I could have easily chosen a photo to represent colour from this shoot as the black background seems to exaggerate the colour intensity but I had found it harder to light the White Vanitas set for colour so fig. 06 was more challenging technically.

Fig. 08 Black Fruit - Texture - 1/125 at f/16, ISO 100

Fig. 08 Black Fruit – Texture – 1/125 at f/16, ISO 100

Fig. 08 Texture

For fig. 08 there were only two lights used, although in retrospect a third light on low power from above and behind might have worked better for the top of the melon. The lights are left and right at 90 degrees and fairly low down to try and glance the light off the fruit skins. The one on the left has a honeycomb grid fitted to direct the light at the green melon skin whereas the one on the right is in a soft box with no diffuser.

Fig. 09 Skulls - Shape - 1/125 at f/16, ISO 100

Fig. 09 Skulls – Shape – 1/125 at f/16, ISO 100

Fig. 09 Shape

The final photograph uses skulls as a classic still life, much used by Irving Penn and David Bailey who were both influential in the way I approached this assignment. the lighting is very simply a full power flashgun in a diffused soft box behind a translucent acrylic sheet behind the skulls.

Conclussions

As explained in Developing Assignment 4, I found this assignment frustrating and enjoyable in equal measure. It is a very simple assignment and I felt that it would have been too easy to take all the photos using one or two objects that included shape, form, colour and texture and to complete the project in a day or less. This might have been the intention but I wanted to use the assignment to explore the history of photographic still life, the symbolism of the 17th century painters that has carried forward into photography and to look at how contemporary photographers are approaching still life. I also took a much closer look at Irving Penn. As I worked through this research I tried different sets and different approaches and this explains why the photographs above come from multiple shoots.

The most enjoyable aspect was, without doubt, the research and then setting up shoots to test out the ideas that flowed from that research. John Szarkowski, in his introduction to Still Life: Irving Penn *(1), remarks that still life is the only form of photography where the photographer is totally in control of every element, the subject, the lighting and the technical aspects of photography and for this reason it is an appealing genre and one that I am pleased to have been introduced to. It is technically challenging and on several occasions I yearned for a large studio steaming with natural light and not to be working on the kitchen table. A few of Irving Penn’s assistants to go out and collect subjects would not have gone amiss either.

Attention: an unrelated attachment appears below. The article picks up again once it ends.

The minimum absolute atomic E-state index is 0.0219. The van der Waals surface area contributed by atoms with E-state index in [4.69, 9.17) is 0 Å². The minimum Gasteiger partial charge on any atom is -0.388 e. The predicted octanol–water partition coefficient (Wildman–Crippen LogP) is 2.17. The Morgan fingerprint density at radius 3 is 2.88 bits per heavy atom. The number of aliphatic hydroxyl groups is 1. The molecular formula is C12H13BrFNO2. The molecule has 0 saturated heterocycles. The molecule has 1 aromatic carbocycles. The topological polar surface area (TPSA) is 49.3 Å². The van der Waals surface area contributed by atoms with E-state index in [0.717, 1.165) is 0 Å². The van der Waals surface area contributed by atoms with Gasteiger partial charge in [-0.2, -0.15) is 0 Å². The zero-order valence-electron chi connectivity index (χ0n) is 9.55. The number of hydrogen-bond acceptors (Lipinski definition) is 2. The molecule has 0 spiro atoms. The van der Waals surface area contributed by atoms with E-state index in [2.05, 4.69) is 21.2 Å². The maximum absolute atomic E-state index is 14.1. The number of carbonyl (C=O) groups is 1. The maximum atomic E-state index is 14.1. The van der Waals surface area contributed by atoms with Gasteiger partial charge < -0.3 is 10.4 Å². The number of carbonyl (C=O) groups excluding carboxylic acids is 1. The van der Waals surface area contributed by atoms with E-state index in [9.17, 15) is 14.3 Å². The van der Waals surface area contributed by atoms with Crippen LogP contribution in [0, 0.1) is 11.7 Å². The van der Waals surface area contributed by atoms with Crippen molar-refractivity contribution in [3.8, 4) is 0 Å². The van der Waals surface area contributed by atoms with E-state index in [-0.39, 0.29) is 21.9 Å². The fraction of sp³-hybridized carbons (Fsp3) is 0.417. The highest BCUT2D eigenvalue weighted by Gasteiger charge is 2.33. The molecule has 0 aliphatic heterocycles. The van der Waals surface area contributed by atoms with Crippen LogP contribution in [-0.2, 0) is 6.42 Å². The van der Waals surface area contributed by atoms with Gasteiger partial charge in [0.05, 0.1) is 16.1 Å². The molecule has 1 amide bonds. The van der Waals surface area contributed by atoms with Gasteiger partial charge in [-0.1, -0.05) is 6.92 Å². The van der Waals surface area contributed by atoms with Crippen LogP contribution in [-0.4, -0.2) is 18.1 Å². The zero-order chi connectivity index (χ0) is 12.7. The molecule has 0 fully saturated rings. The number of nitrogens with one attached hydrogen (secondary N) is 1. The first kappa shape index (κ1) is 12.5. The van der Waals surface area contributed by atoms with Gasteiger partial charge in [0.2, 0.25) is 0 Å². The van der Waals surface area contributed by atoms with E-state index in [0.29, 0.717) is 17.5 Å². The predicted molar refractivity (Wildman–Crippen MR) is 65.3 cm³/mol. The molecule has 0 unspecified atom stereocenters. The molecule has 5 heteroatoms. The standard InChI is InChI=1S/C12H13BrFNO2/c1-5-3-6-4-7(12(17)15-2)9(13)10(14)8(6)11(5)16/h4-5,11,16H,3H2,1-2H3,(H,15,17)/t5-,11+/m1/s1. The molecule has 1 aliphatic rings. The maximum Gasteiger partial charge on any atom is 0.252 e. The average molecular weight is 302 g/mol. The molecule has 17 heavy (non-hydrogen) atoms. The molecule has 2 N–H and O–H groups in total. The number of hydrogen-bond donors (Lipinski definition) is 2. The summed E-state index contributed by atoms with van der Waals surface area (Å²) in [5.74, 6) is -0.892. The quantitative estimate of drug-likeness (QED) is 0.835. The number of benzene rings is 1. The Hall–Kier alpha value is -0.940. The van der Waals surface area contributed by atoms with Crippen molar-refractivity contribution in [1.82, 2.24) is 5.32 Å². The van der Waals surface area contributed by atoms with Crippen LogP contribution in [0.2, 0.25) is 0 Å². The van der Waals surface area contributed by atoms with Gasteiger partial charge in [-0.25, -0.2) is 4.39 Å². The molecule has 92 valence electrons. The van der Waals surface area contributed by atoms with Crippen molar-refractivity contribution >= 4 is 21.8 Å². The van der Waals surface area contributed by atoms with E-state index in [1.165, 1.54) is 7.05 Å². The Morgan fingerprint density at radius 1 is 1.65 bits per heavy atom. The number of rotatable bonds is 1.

Self Assessment

Demonstration of Technical and Visual Skills

Technical skills are very relevant to this assignment and I have had to research and think about off-camera flash photography. Joe McNally’s two books The Moment it Clicks and The Hot Shoe Diaries were both immensely useful in this regard. I am satisfied that I make significant technical progress during this assignment, learning and implementing techniques of set-up, lighting and exposure.

However, there are still plenty of technical flaws to address at the next opportunity to work in a “studio” environment. I tend to under light the subjects and have not perfected the way to bring enough light to white backgrounds to stop the loss of exposure and the decline to grey. I understand for portrait that a light hidden behind the subject is a way of addressing this but that would not work for still life so there is still work to do here.

Quality of Outcome

I am reasonably satisfied with the outcome. I have printed each of these photographs and, whilst I can see areas where they could be improved, I am pleased with the results of a first attempt at still life.

Creativity

It took great creative energy to design the sets, which, with the complex sets, is harder than either the photography or the lighting and I feel that many of them were creative and brought together both traditional and historic ideas.

There was a lot of experimentation with different types of subjects, sets and lighting approaches and maybe a few hints of inventiveness.

This assignment does not feel as if it builds upon assignments 2 and 3 so it is difficult to comment on how it progresses the development of a voice.

Context

I took my research very directly into the sets and tried, at different times, to use the complexity and strong colours of artists such as Paulette Tavormina and Mat Collishaw, the simplicity of Irving Penn and David Bailey, the soft natural tones of David Halliday and Krista van der Niet and in parallel to the assignment tried out Simon Norfolk’s ideas in My Dad’s Stuff.

I believe that I have linked my work to both contemporary and historic photographers.

Sources

(1) Penn, Irving. (2001) Still Life. Boston: Bullfinch Press

(2) McNally, Joe. (2008) The Moment it Clicks: Photography Secrets From One of the World’s Top Shooters. Berkeley: New Riders

(3) McNally, Joe. (2009) The Hot Shoe Diaries: Big Light From Small Flashes. Berkeley: New Riders